34 Tree Induction Greedy strategy. – Split the records based on an attribute test that optimizes certain criterion. Issues – Determine how to split the records How to specify the attribute test condition? How to determine the best split? – Determine when to stop splitting

35 How to Specify Test Condition? Depends on attribute types – Nominal – Ordinal – Continuous Depends on number of ways to split – 2-way split – Multi-way split

36 Splitting Based on Nominal Attributes Multi-way split: Use as many partitions as distinct values. Binary split: Divides values into two subsets. Need to find optimal partitioning. CarType Family Sports Luxury CarType {Family, Luxury} {Sports} CarType {Sports, Luxury} {Family} OR

37 Splitting Based on Ordinal Attributes Multi-way split: Use as many partitions as distinct values. Binary split: Divides values into two subsets. Need to find optimal partitioning. What about this split? Size Small Medium Large Size {Medium, Large} {Small} Size {Small, Medium} {Large} OR Size {Small, Large} {Medium}

38 Splitting Based on Continuous Attributes Different ways of handling – Discretization to form an ordinal categorical attribute Static – discretize once at the beginning Dynamic – ranges can be found by equal interval bucketing, equal frequency bucketing (percentiles), or clustering. – Binary Decision: (A < v) or (A  v) consider all possible splits and finds the best cut can be more compute intensive

39 Splitting Based on Continuous Attributes

40 Tree Induction Greedy strategy. – Split the records based on an attribute test that optimizes certain criterion. Issues – Determine how to split the records How to specify the attribute test condition? How to determine the best split? – Determine when to stop splitting

41 How to determine the Best Split Before Splitting: 10 records of class 0, 10 records of class 1 Which test condition is the best?

42 How to determine the Best Split Greedy approach: – Nodes with homogeneous class distribution are preferred Need a measure of node impurity: Non-homogeneous, High degree of impurity Homogeneous, Low degree of impurity

43 Measures of Node Impurity Gini Index Entropy Misclassification error

44 How to Find the Best Split B? YesNo Node N3Node N4 A? YesNo Node N1Node N2 Before Splitting: M0 M1 M2M3M4 M12 M34 Gain = M0 – M12 vs M0 – M34

45 Measure of Impurity: GINI Gini Index for a given node t : (NOTE: p( j | t) is the relative frequency of class j at node t). – Maximum (1 - 1/n c ) when records are equally distributed among all classes, implying least interesting information – Minimum (0.0) when all records belong to one class, implying most interesting information

46 Examples for computing GINI P(C1) = 0/6 = 0 P(C2) = 6/6 = 1 Gini = 1 – P(C1) 2 – P(C2) 2 = 1 – 0 – 1 = 0 P(C1) = 1/6 P(C2) = 5/6 Gini = 1 – (1/6) 2 – (5/6) 2 = P(C1) = 2/6 P(C2) = 4/6 Gini = 1 – (2/6) 2 – (4/6) 2 = 0.444

47 Splitting Based on GINI Used in CART, SLIQ, SPRINT. When a node p is split into k partitions (children), the quality of split is computed as, where,n i = number of records at child i, n = number of records at node p.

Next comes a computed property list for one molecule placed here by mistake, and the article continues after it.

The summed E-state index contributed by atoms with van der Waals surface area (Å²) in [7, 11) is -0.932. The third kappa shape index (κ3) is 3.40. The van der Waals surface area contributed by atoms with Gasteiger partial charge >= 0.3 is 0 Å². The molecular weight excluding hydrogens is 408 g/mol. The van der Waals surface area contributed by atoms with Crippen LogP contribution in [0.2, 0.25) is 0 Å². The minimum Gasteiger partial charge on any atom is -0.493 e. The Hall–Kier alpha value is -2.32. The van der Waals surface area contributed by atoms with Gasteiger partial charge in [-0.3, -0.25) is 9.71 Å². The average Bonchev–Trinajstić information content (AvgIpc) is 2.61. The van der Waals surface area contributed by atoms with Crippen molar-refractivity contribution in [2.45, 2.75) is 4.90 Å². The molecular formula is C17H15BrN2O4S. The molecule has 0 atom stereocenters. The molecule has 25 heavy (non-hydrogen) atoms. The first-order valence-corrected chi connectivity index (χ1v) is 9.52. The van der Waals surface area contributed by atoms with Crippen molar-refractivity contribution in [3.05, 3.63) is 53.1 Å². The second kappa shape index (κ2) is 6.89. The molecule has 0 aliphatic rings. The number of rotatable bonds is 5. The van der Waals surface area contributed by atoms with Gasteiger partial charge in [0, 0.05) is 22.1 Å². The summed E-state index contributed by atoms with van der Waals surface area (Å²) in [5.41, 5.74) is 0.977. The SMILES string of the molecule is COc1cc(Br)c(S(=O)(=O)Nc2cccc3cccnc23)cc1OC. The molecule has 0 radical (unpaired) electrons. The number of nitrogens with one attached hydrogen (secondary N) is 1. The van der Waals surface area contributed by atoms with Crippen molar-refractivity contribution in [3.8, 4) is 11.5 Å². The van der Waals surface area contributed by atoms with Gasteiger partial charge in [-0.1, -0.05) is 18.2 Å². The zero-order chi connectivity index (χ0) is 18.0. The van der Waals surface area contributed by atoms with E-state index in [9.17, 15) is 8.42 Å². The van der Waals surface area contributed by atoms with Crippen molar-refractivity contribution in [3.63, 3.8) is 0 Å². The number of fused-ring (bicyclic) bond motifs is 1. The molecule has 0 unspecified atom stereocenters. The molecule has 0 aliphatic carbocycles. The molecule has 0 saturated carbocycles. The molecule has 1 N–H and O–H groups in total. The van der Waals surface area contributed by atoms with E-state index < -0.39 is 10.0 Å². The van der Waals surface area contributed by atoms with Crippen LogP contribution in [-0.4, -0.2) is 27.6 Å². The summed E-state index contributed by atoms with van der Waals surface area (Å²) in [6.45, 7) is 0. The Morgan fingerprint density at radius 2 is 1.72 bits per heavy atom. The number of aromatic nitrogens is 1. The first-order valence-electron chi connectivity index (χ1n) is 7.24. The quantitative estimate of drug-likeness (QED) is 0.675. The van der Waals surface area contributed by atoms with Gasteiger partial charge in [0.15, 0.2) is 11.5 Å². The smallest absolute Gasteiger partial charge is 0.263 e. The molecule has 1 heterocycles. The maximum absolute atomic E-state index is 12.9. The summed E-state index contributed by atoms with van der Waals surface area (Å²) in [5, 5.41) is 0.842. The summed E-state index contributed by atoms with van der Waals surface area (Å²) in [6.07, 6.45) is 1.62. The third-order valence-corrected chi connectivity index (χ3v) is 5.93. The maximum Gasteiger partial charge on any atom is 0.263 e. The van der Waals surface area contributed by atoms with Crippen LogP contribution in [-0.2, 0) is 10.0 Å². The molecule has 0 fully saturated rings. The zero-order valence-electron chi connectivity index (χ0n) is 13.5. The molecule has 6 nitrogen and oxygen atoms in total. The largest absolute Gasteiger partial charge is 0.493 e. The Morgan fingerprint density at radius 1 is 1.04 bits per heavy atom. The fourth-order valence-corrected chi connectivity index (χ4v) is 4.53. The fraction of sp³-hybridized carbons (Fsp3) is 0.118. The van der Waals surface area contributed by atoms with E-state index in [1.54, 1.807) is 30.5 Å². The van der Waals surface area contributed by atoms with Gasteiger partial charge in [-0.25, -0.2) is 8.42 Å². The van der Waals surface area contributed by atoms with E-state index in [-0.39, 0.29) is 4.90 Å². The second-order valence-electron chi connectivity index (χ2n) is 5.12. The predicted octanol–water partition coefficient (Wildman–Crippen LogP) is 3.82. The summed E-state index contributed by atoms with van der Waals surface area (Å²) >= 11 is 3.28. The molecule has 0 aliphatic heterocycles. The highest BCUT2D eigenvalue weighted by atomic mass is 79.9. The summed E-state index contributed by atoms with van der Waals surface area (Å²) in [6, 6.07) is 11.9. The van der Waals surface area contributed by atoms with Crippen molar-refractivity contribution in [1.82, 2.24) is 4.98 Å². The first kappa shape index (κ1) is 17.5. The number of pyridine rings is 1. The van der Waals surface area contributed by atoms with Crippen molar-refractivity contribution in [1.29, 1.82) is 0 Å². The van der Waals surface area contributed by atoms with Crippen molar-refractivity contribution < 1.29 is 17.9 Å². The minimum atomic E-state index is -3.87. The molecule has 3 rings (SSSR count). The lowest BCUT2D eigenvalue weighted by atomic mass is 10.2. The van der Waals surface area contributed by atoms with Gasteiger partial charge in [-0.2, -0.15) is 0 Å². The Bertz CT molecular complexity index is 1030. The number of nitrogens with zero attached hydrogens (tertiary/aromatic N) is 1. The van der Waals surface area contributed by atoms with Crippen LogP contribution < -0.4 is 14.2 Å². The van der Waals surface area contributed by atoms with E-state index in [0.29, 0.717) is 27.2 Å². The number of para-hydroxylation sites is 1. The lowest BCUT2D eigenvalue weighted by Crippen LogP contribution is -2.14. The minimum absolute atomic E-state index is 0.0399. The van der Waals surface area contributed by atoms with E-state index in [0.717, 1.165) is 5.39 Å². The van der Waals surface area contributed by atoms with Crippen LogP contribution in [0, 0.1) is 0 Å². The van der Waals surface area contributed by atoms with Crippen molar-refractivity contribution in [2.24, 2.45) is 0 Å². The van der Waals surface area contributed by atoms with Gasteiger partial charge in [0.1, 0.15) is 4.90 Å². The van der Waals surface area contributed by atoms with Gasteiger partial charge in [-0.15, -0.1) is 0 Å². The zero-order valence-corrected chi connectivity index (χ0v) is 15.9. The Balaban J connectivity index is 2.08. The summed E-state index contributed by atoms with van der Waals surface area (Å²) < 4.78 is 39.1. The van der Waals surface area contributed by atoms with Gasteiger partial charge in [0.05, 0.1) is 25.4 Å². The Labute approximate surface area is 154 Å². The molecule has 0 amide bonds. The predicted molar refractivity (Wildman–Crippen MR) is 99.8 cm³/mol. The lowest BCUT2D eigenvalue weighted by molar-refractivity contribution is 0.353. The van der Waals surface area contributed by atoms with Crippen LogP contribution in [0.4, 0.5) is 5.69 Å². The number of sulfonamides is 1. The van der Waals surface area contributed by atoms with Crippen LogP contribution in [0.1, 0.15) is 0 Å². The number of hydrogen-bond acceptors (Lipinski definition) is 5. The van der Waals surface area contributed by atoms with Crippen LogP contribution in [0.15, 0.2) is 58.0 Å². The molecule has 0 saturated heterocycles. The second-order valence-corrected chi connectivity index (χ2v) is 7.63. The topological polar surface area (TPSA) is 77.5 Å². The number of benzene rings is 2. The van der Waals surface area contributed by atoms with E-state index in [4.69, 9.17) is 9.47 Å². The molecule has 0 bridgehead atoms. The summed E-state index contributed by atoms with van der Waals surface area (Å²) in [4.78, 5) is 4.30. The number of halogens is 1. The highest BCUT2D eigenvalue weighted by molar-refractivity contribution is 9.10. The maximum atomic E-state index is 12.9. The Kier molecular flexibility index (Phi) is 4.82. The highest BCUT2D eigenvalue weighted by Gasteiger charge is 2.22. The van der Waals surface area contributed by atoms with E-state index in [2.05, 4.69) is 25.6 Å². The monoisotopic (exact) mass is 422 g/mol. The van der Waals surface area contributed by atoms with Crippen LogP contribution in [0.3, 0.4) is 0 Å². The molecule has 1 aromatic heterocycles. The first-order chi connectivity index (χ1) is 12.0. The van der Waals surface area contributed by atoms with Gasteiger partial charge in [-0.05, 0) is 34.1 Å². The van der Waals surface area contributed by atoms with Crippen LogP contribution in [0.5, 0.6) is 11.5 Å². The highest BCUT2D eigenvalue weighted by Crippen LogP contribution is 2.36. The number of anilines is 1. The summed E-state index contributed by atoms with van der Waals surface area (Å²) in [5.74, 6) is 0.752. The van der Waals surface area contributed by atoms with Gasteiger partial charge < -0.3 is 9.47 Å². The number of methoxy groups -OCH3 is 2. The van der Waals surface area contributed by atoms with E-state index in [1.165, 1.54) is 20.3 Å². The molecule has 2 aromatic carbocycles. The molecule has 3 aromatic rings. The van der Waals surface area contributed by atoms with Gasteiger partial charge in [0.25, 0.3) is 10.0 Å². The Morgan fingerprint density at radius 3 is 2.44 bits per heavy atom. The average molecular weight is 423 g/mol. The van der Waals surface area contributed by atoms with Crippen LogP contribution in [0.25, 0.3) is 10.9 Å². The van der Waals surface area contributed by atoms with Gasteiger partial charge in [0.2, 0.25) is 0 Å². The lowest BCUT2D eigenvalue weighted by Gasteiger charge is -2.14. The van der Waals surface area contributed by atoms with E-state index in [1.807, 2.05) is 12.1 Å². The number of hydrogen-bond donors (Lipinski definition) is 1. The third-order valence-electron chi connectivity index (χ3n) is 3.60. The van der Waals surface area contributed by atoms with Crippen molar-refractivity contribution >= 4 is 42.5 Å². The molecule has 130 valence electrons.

48 Binary Attributes: Computing GINI Index  Splits into two partitions  Effect of Weighing partitions: Larger and Purer Partitions are sought for. B? YesNo Node N1Node N2 Gini(N1) = 1 – (5/6) 2 – (2/6) 2 = Gini(N2) = 1 – (1/6) 2 – (4/6) 2 = Gini(Children) = 7/12 * /12 * = 0.333

49 Categorical Attributes: Computing Gini Index For each distinct value, gather counts for each class in the dataset Use the count matrix to make decisions Multi-way splitTwo-way split (find best partition of values)

50 Continuous Attributes: Computing Gini Index Use Binary Decisions based on one value Several Choices for the splitting value – Number of possible splitting values = Number of distinct values Each splitting value has a count matrix associated with it – Class counts in each of the partitions, A < v and A  v Simple method to choose best v – For each v, scan the database to gather count matrix and compute its Gini index – Computationally Inefficient! Repetition of work.

51 Continuous Attributes: Computing Gini Index... For efficient computation: for each attribute, – Sort the attribute on values – Linearly scan these values, each time updating the count matrix and computing gini index – Choose the split position that has the least gini index Split Positions Sorted Values

52 Alternative Splitting Criteria based on INFO Entropy at a given node t: (NOTE: p( j | t) is the relative frequency of class j at node t). – Measures homogeneity of a node. Maximum (log n c ) when records are equally distributed among all classes implying least information Minimum (0.0) when all records belong to one class, implying most information – Entropy based computations are similar to the GINI index computations

53 Examples for computing Entropy P(C1) = 0/6 = 0 P(C2) = 6/6 = 1 Entropy = – 0 log 0 – 1 log 1 = – 0 – 0 = 0 P(C1) = 1/6 P(C2) = 5/6 Entropy = – (1/6) log 2 (1/6) – (5/6) log 2 (1/6) = 0.65 P(C1) = 2/6 P(C2) = 4/6 Entropy = – (2/6) log 2 (2/6) – (4/6) log 2 (4/6) = 0.92

54 Splitting Based on INFO... Information Gain: Parent Node, p is split into k partitions; n i is number of records in partition i – Measures Reduction in Entropy achieved because of the split. Choose the split that achieves most reduction (maximizes GAIN) – Used in ID3 and C4.5 – Disadvantage: Tends to prefer splits that result in large number of partitions, each being small but pure.

55 Splitting Based on INFO... Gain Ratio: Parent Node, p is split into k partitions n i is the number of records in partition i – Adjusts Information Gain by the entropy of the partitioning (SplitINFO). Higher entropy partitioning (large number of small partitions) is penalized! – Used in C4.5 – Designed to overcome the disadvantage of Information Gain

56 Splitting Criteria based on Classification Error Classification error at a node t : Measures misclassification error made by a node. Maximum (1 - 1/n c ) when records are equally distributed among all classes, implying least interesting information Minimum (0.0) when all records belong to one class, implying most interesting information

57 Examples for Computing Error P(C1) = 0/6 = 0 P(C2) = 6/6 = 1 Error = 1 – max (0, 1) = 1 – 1 = 0 P(C1) = 1/6 P(C2) = 5/6 Error = 1 – max (1/6, 5/6) = 1 – 5/6 = 1/6 P(C1) = 2/6 P(C2) = 4/6 Error = 1 – max (2/6, 4/6) = 1 – 4/6 = 1/3